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Corker talks tough to Russia in MJ

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U.S. Sen. Bob Corker describes Russian President Vladimir Putin's motives for occupying Crimea. JOHN BUTWELL / Special to The Wilson Post

MT. JULIET -- Addressing Mt. Juliet Chamber of Commerce members Wednesday afternoon, Tennessee’s junior U.S. Sen. Bob Corker said the U.S. should send a strong message to Russian President Vladimir Putin that his troops may not enter east Ukraine.

To keep that from happening, “tomorrow the European Union (EU) will announce its sanctions,” Corker said, but the U.S. itself should wait and use possible sanctions against Russia as a deterrent.

As the top-ranking Republican on the Senate Foreign Relations Committee, Corker explained that the EU’s sanctions will have the greatest impact on Russia because the U.S. only does about $40 billion in trade with Russia annually, while the EU does about $400 billion – 10 times as much.

“Our options are limited. We’re not going to put boots on the ground. But we can hurt them with financial sanctions,” Corker said. The administration must move carefully, he pointed out, and reserve the strongest sanctions to protect east Ukraine.

“This looks clumsy, but we have to do what can be done with European support,” said Corker, who spoke on the phone with President Barack Obama Tuesday about the crisis. “We can’t use all our arrows in advance.”

Being tough with Russia and the role Corker played in the recent UAW vote at Chattanooga’s Volkswagen plant are the two topics the senator said he’s been asked about wherever he goes in Tennessee, so he discussed them both in his visit Wednesday to speak before Mt. Juliet West Wilson County Chamber members and the press at the Holiday Inn Express.

“Russia is acting like some power from the 19th century,” Corker said, and its behavior presents a challenge for the U.S. to try to deal with. But for good or ill, the U.S. is not alone in its dilemma or in its commitment to defend Ukraine.

“We need to remember that Europe is a free, whole democratic place,” Corker said. And when the Soviet Union broke up, “the Ukraine had a large stockpile of nuclear weapons, which they gave up when we (the U.S. and NATO) said we would support them.”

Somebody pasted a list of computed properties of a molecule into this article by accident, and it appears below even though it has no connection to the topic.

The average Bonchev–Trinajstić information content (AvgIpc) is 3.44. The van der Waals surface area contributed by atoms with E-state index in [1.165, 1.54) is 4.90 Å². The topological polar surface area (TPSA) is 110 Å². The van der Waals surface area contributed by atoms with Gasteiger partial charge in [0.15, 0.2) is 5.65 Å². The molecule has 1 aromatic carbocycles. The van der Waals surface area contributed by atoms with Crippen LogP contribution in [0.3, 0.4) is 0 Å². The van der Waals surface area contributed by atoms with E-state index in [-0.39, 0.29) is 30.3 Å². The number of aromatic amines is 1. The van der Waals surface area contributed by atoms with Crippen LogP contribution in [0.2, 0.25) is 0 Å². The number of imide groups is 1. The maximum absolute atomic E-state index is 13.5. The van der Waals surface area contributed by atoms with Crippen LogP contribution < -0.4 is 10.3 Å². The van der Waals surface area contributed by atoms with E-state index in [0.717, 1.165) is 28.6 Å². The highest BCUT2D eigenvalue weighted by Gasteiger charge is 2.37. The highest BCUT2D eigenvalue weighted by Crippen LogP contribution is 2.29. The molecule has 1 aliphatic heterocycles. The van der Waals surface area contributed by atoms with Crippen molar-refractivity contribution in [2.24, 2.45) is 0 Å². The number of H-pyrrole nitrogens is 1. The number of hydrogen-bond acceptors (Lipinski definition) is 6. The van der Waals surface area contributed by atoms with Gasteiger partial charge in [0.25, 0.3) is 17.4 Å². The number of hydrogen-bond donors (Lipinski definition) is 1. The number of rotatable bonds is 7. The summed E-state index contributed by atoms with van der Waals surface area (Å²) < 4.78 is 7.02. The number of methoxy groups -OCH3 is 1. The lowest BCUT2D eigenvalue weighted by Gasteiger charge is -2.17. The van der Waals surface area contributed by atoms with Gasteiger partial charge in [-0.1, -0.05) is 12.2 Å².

Corker pointed out that Crimea originally was given to Ukraine by Soviet Premier Nikita Khrushchev over 50 years ago and that the Russians have wanted it back ever since then. Corker also said he thinks most Crimeans want to be part of Russia, although he did say the election there this week was “rigged.”

The choices on the ballot were to become part of Russia or to split from Ukraine, with no third choice to remain part of Ukraine –not exactly a real choice, Corker said.

When asked about Putin’s motives, Corker said he thought Putin has two major ones.

“He said the worst thing to happen was the break-up of the Soviet Union,” Corker said. “He wants to rebuild that in some form.”

Corker also pointed out that Putin has to deal with internal threats to his government. “They are not doing well economically, while others around them are,” he said. So Putin thinks that with a show of strength, he can deal with those internal problems.

Back home in Tennessee, Corker explained his involvement with the Volkswagen union vote by first reminding his audience that he had been mayor of Chattanooga.

“I was involved in business there,” he said. So as mayor, he promoted the creation of an industrial park. “We were looking for a world-class manufacturer.

At first, he said, the city tried to recruit Toyota, but when Toyota went elsewhere Corker, by then a U.S. senator, started working with VW.

“They had lots of meetings in my living room,” he said. “I met with the German CEO and the American CEO.”

This led to his involvement with the company’s union issues, Corker said, who actively opposed the unionization of VW. “I was worried about the UAW’s impact on the state,” he said. “I knew it would affect us economically.”

He also said he supports the Keystone pipeline from Canada. “It’s a no-brainer to put in a pipeline instead of using trucks and trains to transport the oil,” Corker said. “Over ground is a safety hazard.”

He added that it is not a case of whether Canada will obtain the oil and transport it. “Canada will build a pipeline, one way or the other,” he said. “The question is, ‘Do we want oil from a friendly neighbor?’ It’s a national security issue.”

Corker also said we already have 17 or 18 pipelines between the U.S. and Canada, one of which was approved as recently as 2009.

Peter Schulert, CEO at Environmental Science in Mt. Juliet, expressed concern about excessive government regulations. He said President Obama plans to raise the salary limit for paying overtime to professionals such as chemists up to $50,000.

In response, Corker said he would favor a “regulation holiday” to defer possibly-needed changes until the economy improves.

“We want good policies and I don’t care if you’re Republican, Democrat or Independent,” Corker told Schulert. “But politicians sometimes try for an agenda without worrying about the impact.”

He added, “Congress needs to do a better job with taking time to peel back things that we no longer need, thing that are obsolete.” And although he said he tries to be non-partisan at events such as Chamber visits, “where there are both D’s and R’s in the audience,” he did speculate about what might happen if the GOP takes control of the Senate in the fall elections this year.

The result would be a more business-friendly legislative branch of the federal government, Corker told the crowded roomful of Chamber members.

Correspondent Connie Esh may be contacted at

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